was willing to do. Ben Wattenberg: Let’s move on for a moment
to the legacy of Jefferson. There is this big argument between Jefferson
and Hamilton about what kind of America are we going to have, Jefferson sort of taking
his rural, agrarian view, and Hamilton writing the — what is it called about manufacturers? “The Report on Manufacturers,” looking
toward a booming, muscular sort of industrial society. Is it fair then to say, given what America
is today, that the true father of this America is Hamilton, not Jefferson? Jan Lewis: It seems to me that they both are. I mean, what we get out of the Hamiltonian
legacy is a strong, active, huge federal government — a centralized government. But we still have also the Jefferson suspicion
of a strong government. And it’s in the space between those two,
the actuality of a centralized state and an American suspicion of a centralized state. That’s where American history is made. Robert Bork: And I think it’s wrong to think
of either of them as the father of the country. This country would have developed as it did
if Jefferson and Hamilton had never existed. Jefferson’s idea of an agrarian society
was doomed from the beginning. You couldn’t succeed and live in this world
as an agrarian society. I mean, we’d be overrun by other powers. And the growth of the central government was
a natural development. People wanted it. George Washington immediately began proposing
projects that were well outside the federal power in the Constitution. Ben Wattenberg: So your current argument that
you make these days — you would have been making that in 1790 — that these guys are
using too much federal power, more than the Constitution gave them? Robert Bork: Well, the Constitution certainly
doesn’t give the federal government the power it now has. But the Constitution could not stop the federal
power from growing. There is no way it could stop it. I think the strong central government was
in the cards whatever the Constitution said. Peter Onuf: I think we misunderstand Jefferson’s
legacy if we think of him simply as an agrarian, this quaint figure who’s attached to a romanticized
past, who resists modernity and all the ills associated with it. I think Jefferson instead — his impact on
American history has been to authorize and license private initiative. A release of energy. His preference for agriculture is a preference
for commercial agriculture and the initiatives of individual farmers, and then traders as
well. He believed that the force to develop manufacturers,
as Hamilton was going to do, would in fact be retrograde; it would not contribute to
the wealth of the nation or its future prosperity. You could argue that through much of the 19th
century, until the great concentrations of capital that emerged in the Civil War and
afterwards, that this was the prescription. This was the formula that was going to make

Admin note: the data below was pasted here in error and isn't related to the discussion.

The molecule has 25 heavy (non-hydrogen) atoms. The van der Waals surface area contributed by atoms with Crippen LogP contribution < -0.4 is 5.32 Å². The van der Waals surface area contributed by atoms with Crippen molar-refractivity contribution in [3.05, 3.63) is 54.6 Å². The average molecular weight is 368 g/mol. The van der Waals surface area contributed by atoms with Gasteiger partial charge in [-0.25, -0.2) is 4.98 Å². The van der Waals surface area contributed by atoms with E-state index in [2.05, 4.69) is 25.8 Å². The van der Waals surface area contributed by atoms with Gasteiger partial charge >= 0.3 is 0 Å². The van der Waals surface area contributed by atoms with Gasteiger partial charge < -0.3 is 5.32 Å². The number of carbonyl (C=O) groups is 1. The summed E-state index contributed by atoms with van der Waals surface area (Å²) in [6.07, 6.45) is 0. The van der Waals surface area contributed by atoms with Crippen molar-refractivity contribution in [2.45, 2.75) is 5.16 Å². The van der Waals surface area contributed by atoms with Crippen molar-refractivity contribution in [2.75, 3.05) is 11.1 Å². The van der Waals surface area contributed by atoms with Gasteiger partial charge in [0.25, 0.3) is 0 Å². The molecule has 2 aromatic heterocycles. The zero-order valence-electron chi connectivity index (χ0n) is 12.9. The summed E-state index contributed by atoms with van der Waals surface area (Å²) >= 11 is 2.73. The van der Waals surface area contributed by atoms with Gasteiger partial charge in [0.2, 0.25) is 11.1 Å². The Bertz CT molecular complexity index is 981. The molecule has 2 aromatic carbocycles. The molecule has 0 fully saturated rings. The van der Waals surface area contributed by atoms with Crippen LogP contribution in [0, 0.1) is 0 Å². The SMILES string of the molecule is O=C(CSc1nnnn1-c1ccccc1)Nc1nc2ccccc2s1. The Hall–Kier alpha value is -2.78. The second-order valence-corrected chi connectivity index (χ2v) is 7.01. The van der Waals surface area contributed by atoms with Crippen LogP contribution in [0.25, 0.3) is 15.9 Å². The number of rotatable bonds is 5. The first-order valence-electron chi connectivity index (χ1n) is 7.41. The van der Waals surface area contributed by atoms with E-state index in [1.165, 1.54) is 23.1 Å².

America the way it was. So I think there was a choice early on, and
it is significant that the Jeffersonians emerged in power with the so-called Revolution of
1800. Ben Wattenberg: What about Jefferson and the
world? I mean, what would this — what did that
piece of paper mean, that Declaration of Independence? Forget America for a minute. It’s complicated and we just — Peter Onuf: Forget America. [Laughter.] Ben Wattenberg: Yeah, forget America. Bob, is that the revolutionary document of
the world? Robert Bork: Well, I think as the world becomes
increasingly egalitarian, the Declaration becomes an inspiration to people. And that’s true I think throughout Western
civilization. Ben Wattenberg: And it’s been used by good
guys and bad guys? Robert Bork: Oh, sure. James Horton: But I think that probably the
most important thing here is that it provides the touchstone for those people who are oppressed. It is a document to which they can turn, to
which they can appeal. It becomes a way of appealing to the conscience
of the nation. And without that document, without us saying
to the world, this is what we believe, it becomes very difficult for oppressed people
within the country to appeal to a conscience. To say, if you say you believe that, you must
act in that way. And it seems to me that that’s the importance
of the Declaration. Jefferson didn’t always do it, but the fact
that he put this declaration there makes it possible for us to have a touchstone. Peter Onuf: I think there’s another dimension
of Jeffersonian thought having to do with equality that relates to this, and that is
the equality that Jefferson hoped to achieve, as I mentioned before, was the equality of
the American colonies. And that notion of equality applied to states
and to nations is I think probably the most significant Jeffersonian legacy. On the level of rhetoric, it’s human equality
that we refer to. But it’s really national self-determination,
nation-making, the independence of states that’s been, I think, the great legacy of
the American Revolution and of Jefferson’s Declaration. Ben Wattenberg: Okay. Thank you, Professor Peter Onuf, Professor
James Horton, Professor Jan Ellen Lewis, Judge Robert Bork. And thank you. We have appreciated hearing from you very
much. Please send any comments or questions to the
address on the screen. For “Think Tank,” I’m Ben Wattenberg. Announcer: This has been a production of BJW
Inc., in association with New River Media, which are solely responsible for its content.

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About the Author: Oren Garnes


  1. I’m torn. On one hand, your calling a founding fucking father a radical. On the other, it’s important for America not to canonize the founding fathers like saints. They were humans with flaws like anyone else.

  2. I miss such balanced discussion among historians. What a precipitous fall the discipline has endured in recent decades

  3. It's interesting to think that Jefferson, Franklin, Washington, Hamilton, Paine and all the rest were considered "Bad Actors" and an "Extremist Threat" and maybe even New World "Anglophile Nationalists" to the King of England. Looks as though not much has changed in 230+ years, only the players and those who craft the narratives from the top.